Think of the Prodigal Son, and what a selfish boy he had been, and yet how his father refused to let him go, often looking down the valley every day to see if there would be a familiar form with that characteristic walk coming back home. When he did spot him far off he ran out of the farm to meet him, afraid that he would panic at the last moment and turn back overwhelmed with shame. He ran to his son and crushed him in his arms kissing and weeping all over him. “You are my son; you were dead but you’re alive again; you were lost but now I’ve found you! I’ll never let you go again. The best clothes and slippers and ring are yours. Come back not as a servant but as my son and let’s rejoice that you’ve come to your senses and come back to us.” That is how God was to you.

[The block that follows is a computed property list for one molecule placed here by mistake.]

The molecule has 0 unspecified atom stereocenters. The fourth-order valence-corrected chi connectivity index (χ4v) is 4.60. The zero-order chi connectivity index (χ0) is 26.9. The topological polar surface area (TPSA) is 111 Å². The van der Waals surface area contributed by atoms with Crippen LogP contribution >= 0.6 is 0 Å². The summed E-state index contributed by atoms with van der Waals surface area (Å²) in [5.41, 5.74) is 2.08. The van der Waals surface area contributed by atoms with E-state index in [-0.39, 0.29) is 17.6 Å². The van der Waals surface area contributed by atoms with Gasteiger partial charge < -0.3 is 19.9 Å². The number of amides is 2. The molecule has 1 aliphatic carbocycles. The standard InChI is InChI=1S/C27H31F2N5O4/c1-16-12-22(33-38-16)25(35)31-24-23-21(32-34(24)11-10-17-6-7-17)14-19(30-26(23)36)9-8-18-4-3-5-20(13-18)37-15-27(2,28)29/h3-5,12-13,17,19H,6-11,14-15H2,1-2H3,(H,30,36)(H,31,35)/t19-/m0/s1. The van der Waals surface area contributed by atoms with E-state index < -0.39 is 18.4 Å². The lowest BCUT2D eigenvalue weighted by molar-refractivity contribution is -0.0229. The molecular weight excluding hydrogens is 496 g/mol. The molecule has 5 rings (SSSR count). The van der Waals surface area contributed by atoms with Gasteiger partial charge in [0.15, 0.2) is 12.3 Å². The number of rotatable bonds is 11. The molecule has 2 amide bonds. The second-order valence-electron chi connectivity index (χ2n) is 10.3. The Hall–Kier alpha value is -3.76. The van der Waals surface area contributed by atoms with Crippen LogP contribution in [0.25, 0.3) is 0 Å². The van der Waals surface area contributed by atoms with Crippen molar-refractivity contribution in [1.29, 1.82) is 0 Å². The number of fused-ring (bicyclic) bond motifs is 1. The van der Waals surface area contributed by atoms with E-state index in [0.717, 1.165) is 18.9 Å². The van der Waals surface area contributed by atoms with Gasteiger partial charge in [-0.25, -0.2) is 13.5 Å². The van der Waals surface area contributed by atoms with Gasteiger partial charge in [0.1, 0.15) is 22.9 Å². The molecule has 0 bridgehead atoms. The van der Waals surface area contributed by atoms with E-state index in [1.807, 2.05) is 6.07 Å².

So when you find yourself tending to react violently to the treatment being dished out to you for being a Christian, and when you feel like crying, “Lord arise and put them to shame,” then pause and think, “What if God had treated me like that?” You can only bless God that he was so patient to you. Be an imitator of God!

ii] Realise how it is that those people behave as they do. You’ve sought to do them good and yet they do you ill. Why? Because of their ignorance.